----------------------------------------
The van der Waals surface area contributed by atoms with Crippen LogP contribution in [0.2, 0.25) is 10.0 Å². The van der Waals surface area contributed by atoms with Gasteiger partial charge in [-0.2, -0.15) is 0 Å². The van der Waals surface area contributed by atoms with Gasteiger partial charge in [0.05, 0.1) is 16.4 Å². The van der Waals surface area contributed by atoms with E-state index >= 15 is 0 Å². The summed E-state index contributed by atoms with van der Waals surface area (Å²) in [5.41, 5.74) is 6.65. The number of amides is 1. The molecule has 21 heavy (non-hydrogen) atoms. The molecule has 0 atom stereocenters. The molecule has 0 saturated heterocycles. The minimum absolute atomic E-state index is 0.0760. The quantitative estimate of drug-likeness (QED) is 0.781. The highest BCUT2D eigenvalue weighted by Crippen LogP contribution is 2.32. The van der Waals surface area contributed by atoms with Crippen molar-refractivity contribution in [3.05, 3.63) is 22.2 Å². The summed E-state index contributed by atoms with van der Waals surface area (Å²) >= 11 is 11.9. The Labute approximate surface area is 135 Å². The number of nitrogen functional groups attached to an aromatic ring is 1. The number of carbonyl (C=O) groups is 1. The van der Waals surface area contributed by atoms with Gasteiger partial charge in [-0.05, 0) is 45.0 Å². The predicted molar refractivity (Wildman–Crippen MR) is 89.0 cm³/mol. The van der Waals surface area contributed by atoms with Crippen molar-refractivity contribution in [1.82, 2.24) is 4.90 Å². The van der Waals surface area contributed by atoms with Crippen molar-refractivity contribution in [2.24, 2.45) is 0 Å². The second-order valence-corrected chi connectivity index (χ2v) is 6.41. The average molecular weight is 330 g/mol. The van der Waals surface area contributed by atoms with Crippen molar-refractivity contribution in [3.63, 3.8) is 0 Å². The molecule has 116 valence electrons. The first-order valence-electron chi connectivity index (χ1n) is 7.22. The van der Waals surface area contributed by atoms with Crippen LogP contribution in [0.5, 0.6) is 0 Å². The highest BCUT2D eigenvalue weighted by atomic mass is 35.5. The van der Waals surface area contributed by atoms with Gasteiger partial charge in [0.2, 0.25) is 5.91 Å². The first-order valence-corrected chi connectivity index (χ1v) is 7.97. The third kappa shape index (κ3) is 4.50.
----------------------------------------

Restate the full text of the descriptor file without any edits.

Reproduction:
The van der Waals surface area contributed by atoms with Crippen LogP contribution in [0.2, 0.25) is 10.0 Å². The van der Waals surface area contributed by atoms with Gasteiger partial charge in [-0.2, -0.15) is 0 Å². The van der Waals surface area contributed by atoms with Gasteiger partial charge in [0.05, 0.1) is 16.4 Å². The van der Waals surface area contributed by atoms with E-state index >= 15 is 0 Å². The summed E-state index contributed by atoms with van der Waals surface area (Å²) in [5.41, 5.74) is 6.65. The number of amides is 1. The molecule has 21 heavy (non-hydrogen) atoms. The molecule has 0 atom stereocenters. The molecule has 0 saturated heterocycles. The minimum absolute atomic E-state index is 0.0760. The quantitative estimate of drug-likeness (QED) is 0.781. The highest BCUT2D eigenvalue weighted by Crippen LogP contribution is 2.32. The van der Waals surface area contributed by atoms with Crippen molar-refractivity contribution in [3.05, 3.63) is 22.2 Å². The summed E-state index contributed by atoms with van der Waals surface area (Å²) >= 11 is 11.9. The Labute approximate surface area is 135 Å². The number of nitrogen functional groups attached to an aromatic ring is 1. The number of carbonyl (C=O) groups is 1. The van der Waals surface area contributed by atoms with Gasteiger partial charge in [-0.05, 0) is 45.0 Å². The predicted molar refractivity (Wildman–Crippen MR) is 89.0 cm³/mol. The van der Waals surface area contributed by atoms with Crippen molar-refractivity contribution in [1.82, 2.24) is 4.90 Å². The van der Waals surface area contributed by atoms with Crippen molar-refractivity contribution in [2.24, 2.45) is 0 Å². The second-order valence-corrected chi connectivity index (χ2v) is 6.41. The average molecular weight is 330 g/mol. The van der Waals surface area contributed by atoms with Crippen molar-refractivity contribution in [3.63, 3.8) is 0 Å². The molecule has 116 valence electrons. The first-order valence-electron chi connectivity index (χ1n) is 7.22. The van der Waals surface area contributed by atoms with Crippen LogP contribution in [0.5, 0.6) is 0 Å². The highest BCUT2D eigenvalue weighted by atomic mass is 35.5. The van der Waals surface area contributed by atoms with Gasteiger partial charge in [0.2, 0.25) is 5.91 Å². The first-order valence-corrected chi connectivity index (χ1v) is 7.97. The third kappa shape index (κ3) is 4.50.